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Friday 30th November 2012: After travelling over 5000 nautical miles across the Pacific Ocean with no GPS or modern navigational equipment, a group of courageous Kiwi sailors will finally reach their long-awaited destination by the middle of this week.
Two traditional waka hourua (double-hulled sailing canoes) will arrive at Rapanui (Easter Island) more than three months after setting sail from Auckland.
The 20 crew members undertaking this extreme ocean adventure have relied solely on the stars, moon, sun, ocean currents, birds and marine life to guide them on their journey, in a bid to retrace and revitalise the steps taken by Māori who first travelled across the Pacific to make their home in New Zealand.
The expedition, named Waka Tapu, also aims to close the final corner of the Polynesian Triangle defined by Hawaii in the North, New Zealand in the South and Rapanui in the East.
The expedition’s chief navigator, Jack Thatcher, says crew members have received fantastic support along the way and spirits are high as they enter the home stretch.
“Everybody onboard is buzzing and can’t wait to get to Rapanui. It’s a surreal feeling that’s for sure!
“We’ve been speaking with Rapanui authorities over the radio this morning – bringing us up to speed with the local ocean and weather forecasts,” Thatcher said earlier this week.
Waka Tapu has attracted global media interest and a big welcoming ceremony will take place to celebrate the crew’s arrival. Whanau, extra crew members and other New Zealand-based dignitaries will all fly to Rapanui to attend.
The expedition was organised by the New Zealand Maori Arts & Crafts Institute (NZMACI), in partnership with Te Taitokerau Tārai Waka. Paramount Chief of Ngati Tuwharetoa, Sir Tumu Te Heuheu, is patron of the voyage and tribal representatives will travel to Rapanui to celebrate the crew’s achievement.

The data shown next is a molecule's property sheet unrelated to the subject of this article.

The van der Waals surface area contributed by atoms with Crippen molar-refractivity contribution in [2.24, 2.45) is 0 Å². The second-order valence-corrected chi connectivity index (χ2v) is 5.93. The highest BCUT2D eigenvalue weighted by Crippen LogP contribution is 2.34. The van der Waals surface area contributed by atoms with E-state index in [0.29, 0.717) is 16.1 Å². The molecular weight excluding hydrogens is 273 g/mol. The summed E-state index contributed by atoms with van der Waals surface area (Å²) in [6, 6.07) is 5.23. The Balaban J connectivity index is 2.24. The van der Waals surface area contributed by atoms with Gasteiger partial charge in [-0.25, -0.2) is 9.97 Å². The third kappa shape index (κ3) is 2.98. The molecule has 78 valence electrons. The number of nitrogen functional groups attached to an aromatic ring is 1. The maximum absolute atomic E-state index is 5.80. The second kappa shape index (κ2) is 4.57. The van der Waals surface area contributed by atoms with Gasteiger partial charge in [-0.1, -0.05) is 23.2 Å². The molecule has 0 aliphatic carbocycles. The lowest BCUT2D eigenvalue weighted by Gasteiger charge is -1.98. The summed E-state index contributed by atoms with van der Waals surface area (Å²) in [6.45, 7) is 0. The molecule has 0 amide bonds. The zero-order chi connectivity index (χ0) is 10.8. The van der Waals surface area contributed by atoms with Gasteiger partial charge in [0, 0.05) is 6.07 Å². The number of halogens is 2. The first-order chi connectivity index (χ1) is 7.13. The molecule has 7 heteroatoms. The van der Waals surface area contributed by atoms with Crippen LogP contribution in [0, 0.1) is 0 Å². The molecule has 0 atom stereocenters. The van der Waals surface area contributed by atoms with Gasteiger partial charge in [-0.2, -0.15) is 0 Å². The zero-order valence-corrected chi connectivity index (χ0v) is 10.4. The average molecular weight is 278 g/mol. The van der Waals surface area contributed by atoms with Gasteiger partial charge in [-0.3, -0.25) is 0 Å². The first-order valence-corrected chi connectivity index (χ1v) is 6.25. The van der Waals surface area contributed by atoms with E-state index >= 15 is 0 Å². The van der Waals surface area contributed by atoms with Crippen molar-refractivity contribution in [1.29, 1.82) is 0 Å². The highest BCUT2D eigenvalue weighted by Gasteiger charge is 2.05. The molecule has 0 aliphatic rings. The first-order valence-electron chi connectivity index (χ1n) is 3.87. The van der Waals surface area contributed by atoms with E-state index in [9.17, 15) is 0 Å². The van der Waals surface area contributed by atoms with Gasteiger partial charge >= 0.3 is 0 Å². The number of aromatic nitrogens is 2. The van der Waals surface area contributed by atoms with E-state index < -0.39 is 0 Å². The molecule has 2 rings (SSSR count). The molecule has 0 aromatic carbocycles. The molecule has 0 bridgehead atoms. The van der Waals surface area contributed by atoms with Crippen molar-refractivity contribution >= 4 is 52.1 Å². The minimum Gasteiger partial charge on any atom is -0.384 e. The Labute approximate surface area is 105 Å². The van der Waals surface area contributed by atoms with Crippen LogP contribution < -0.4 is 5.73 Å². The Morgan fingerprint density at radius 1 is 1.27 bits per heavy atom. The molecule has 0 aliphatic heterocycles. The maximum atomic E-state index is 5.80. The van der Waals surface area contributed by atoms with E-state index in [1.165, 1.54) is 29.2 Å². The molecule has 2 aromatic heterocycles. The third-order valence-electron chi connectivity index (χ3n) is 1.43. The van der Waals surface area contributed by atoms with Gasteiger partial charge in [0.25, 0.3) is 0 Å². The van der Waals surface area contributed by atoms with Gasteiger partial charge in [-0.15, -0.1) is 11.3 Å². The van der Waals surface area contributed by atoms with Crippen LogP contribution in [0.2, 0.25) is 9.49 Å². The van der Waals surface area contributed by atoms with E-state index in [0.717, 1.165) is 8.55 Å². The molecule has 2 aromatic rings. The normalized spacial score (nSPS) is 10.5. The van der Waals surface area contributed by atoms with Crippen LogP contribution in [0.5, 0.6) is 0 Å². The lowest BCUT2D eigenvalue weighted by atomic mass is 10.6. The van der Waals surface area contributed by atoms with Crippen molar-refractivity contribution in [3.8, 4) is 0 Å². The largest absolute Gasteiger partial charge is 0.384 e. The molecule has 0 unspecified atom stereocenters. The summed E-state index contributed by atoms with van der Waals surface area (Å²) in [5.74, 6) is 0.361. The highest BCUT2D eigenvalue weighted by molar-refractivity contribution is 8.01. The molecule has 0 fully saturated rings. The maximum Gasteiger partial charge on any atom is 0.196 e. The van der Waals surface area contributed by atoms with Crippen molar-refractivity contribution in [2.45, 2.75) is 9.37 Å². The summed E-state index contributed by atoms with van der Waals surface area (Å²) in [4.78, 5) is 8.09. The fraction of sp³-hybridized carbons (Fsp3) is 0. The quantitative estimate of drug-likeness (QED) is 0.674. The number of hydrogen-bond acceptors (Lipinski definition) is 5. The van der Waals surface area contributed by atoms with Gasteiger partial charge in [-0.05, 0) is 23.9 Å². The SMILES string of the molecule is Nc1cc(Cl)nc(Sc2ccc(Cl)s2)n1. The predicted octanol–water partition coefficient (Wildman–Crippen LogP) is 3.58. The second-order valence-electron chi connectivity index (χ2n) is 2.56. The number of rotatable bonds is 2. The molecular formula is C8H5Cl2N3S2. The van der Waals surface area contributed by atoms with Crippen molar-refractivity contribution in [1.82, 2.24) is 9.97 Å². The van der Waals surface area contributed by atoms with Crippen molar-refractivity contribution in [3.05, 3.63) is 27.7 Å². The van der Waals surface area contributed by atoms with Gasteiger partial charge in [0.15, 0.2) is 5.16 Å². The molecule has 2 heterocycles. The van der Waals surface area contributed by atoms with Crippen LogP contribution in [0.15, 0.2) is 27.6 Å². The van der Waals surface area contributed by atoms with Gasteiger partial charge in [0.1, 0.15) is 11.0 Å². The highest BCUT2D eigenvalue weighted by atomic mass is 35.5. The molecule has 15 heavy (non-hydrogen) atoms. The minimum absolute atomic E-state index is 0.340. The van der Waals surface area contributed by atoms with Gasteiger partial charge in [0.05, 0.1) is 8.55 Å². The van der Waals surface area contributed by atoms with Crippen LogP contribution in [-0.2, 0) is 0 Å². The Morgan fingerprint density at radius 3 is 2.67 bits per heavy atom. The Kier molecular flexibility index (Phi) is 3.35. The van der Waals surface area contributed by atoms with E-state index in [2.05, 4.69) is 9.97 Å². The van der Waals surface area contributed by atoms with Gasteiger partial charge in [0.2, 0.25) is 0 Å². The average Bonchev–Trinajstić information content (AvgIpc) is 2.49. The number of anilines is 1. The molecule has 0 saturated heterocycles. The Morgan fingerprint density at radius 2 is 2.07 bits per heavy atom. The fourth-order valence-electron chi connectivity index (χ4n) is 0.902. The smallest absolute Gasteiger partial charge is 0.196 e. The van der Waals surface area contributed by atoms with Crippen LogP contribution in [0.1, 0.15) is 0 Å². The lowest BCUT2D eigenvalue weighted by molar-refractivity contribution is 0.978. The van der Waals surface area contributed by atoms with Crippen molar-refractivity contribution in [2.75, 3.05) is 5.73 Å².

NZMACI director, Karl Johnstone, says special arrangements have been made to allow 80 year-old Hekenukumai “Hector” Busby (MBE), who personally built both double-hulled sailing canoes, to experience the thrill of sailing into Rapanui.
“Hector will be taken out by boat to board Te Aurere and will remain on the waka alongside the crew for the arrival. This journey has been Hector’s dream. His skills and knowledge of traditional navigation techniques are unsurpassed and it is only fitting he should be there to experience the joy of this accomplishment.”
Johnstone says it will be incredibly moving to see the waka sail into Rapanui, knowing the journey has been 20 years in the making and has helped forge cultural, scientific and academic bonds across the Pacific and beyond.
The Waka Tapu crew will spend the following week resting in Rapanui before travelling on to Tahiti where the waka will layover for the cyclone season. The majority of the crew will fly home to New Zealand and then return around April next year to sail the return journey back to Auckland.
The public can track the expedition’s progress by visiting the Waka Tapu website www.wakatapu.co.nz or the crew’s Facebook page www.facebook.com/wakatapu.